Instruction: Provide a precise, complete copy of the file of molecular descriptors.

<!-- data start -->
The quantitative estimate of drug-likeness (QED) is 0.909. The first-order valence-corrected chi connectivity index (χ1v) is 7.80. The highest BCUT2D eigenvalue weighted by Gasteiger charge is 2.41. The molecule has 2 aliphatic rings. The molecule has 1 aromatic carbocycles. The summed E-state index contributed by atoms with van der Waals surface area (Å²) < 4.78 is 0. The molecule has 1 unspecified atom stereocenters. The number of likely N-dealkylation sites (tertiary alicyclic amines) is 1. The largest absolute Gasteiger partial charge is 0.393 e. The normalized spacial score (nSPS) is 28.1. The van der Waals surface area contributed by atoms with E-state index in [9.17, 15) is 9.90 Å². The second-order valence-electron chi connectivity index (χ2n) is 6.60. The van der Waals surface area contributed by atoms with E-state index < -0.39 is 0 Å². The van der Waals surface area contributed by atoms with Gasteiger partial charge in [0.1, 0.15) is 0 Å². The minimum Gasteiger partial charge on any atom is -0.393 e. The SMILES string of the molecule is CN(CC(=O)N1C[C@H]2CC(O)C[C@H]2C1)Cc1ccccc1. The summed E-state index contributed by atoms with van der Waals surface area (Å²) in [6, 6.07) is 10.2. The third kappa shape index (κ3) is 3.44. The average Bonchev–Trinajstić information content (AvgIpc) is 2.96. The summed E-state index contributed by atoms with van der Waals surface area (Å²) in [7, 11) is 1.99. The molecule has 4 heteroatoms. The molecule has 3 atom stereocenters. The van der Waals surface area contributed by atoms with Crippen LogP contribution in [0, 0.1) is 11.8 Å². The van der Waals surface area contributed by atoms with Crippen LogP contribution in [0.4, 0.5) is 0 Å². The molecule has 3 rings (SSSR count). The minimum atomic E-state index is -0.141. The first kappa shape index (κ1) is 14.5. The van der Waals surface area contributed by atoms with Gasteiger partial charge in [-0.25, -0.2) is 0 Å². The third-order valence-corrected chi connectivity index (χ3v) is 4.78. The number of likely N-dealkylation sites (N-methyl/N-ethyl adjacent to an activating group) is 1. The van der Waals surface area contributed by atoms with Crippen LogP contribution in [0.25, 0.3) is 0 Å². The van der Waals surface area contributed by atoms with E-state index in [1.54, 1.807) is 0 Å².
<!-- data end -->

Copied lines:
The quantitative estimate of drug-likeness (QED) is 0.909. The first-order valence-corrected chi connectivity index (χ1v) is 7.80. The highest BCUT2D eigenvalue weighted by Gasteiger charge is 2.41. The molecule has 2 aliphatic rings. The molecule has 1 aromatic carbocycles. The summed E-state index contributed by atoms with van der Waals surface area (Å²) < 4.78 is 0. The molecule has 1 unspecified atom stereocenters. The number of likely N-dealkylation sites (tertiary alicyclic amines) is 1. The largest absolute Gasteiger partial charge is 0.393 e. The normalized spacial score (nSPS) is 28.1. The van der Waals surface area contributed by atoms with E-state index in [9.17, 15) is 9.90 Å². The second-order valence-electron chi connectivity index (χ2n) is 6.60. The van der Waals surface area contributed by atoms with E-state index < -0.39 is 0 Å². The van der Waals surface area contributed by atoms with Gasteiger partial charge in [0.1, 0.15) is 0 Å². The minimum Gasteiger partial charge on any atom is -0.393 e. The SMILES string of the molecule is CN(CC(=O)N1C[C@H]2CC(O)C[C@H]2C1)Cc1ccccc1. The summed E-state index contributed by atoms with van der Waals surface area (Å²) in [6, 6.07) is 10.2. The third kappa shape index (κ3) is 3.44. The average Bonchev–Trinajstić information content (AvgIpc) is 2.96. The summed E-state index contributed by atoms with van der Waals surface area (Å²) in [7, 11) is 1.99. The molecule has 4 heteroatoms. The molecule has 3 atom stereocenters. The van der Waals surface area contributed by atoms with Crippen LogP contribution in [0, 0.1) is 11.8 Å². The van der Waals surface area contributed by atoms with Crippen LogP contribution in [0.4, 0.5) is 0 Å². The molecule has 3 rings (SSSR count). The minimum atomic E-state index is -0.141. The first kappa shape index (κ1) is 14.5. The van der Waals surface area contributed by atoms with Gasteiger partial charge in [-0.25, -0.2) is 0 Å². The third-order valence-corrected chi connectivity index (χ3v) is 4.78. The number of likely N-dealkylation sites (N-methyl/N-ethyl adjacent to an activating group) is 1. The van der Waals surface area contributed by atoms with Crippen LogP contribution in [0.25, 0.3) is 0 Å². The van der Waals surface area contributed by atoms with E-state index in [1.54, 1.807) is 0 Å².